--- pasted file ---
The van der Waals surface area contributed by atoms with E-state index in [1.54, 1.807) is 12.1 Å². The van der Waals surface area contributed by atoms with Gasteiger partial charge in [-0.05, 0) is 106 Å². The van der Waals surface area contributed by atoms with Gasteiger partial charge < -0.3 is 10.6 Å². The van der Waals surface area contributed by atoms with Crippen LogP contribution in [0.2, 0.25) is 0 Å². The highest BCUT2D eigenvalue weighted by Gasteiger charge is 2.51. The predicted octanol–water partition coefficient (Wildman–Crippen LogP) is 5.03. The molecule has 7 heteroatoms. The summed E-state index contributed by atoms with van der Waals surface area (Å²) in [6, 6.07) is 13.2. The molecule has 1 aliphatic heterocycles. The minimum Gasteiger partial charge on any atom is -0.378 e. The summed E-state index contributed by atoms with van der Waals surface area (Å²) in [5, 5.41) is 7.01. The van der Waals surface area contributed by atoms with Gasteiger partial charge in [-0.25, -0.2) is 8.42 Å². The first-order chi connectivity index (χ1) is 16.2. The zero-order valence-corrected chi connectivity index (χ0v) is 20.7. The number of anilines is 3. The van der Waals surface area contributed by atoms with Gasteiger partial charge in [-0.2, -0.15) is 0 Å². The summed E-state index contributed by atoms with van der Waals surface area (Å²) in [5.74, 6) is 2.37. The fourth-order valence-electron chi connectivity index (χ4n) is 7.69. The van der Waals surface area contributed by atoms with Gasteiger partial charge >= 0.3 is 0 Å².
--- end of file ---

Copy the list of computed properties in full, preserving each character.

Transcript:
The van der Waals surface area contributed by atoms with E-state index in [1.54, 1.807) is 12.1 Å². The van der Waals surface area contributed by atoms with Gasteiger partial charge in [-0.05, 0) is 106 Å². The van der Waals surface area contributed by atoms with Gasteiger partial charge < -0.3 is 10.6 Å². The van der Waals surface area contributed by atoms with Crippen LogP contribution in [0.2, 0.25) is 0 Å². The highest BCUT2D eigenvalue weighted by Gasteiger charge is 2.51. The predicted octanol–water partition coefficient (Wildman–Crippen LogP) is 5.03. The molecule has 7 heteroatoms. The summed E-state index contributed by atoms with van der Waals surface area (Å²) in [6, 6.07) is 13.2. The molecule has 1 aliphatic heterocycles. The minimum Gasteiger partial charge on any atom is -0.378 e. The summed E-state index contributed by atoms with van der Waals surface area (Å²) in [5, 5.41) is 7.01. The van der Waals surface area contributed by atoms with Gasteiger partial charge in [-0.25, -0.2) is 8.42 Å². The first-order chi connectivity index (χ1) is 16.2. The zero-order valence-corrected chi connectivity index (χ0v) is 20.7. The number of anilines is 3. The van der Waals surface area contributed by atoms with Gasteiger partial charge in [-0.2, -0.15) is 0 Å². The summed E-state index contributed by atoms with van der Waals surface area (Å²) in [5.74, 6) is 2.37. The fourth-order valence-electron chi connectivity index (χ4n) is 7.69. The van der Waals surface area contributed by atoms with Gasteiger partial charge >= 0.3 is 0 Å².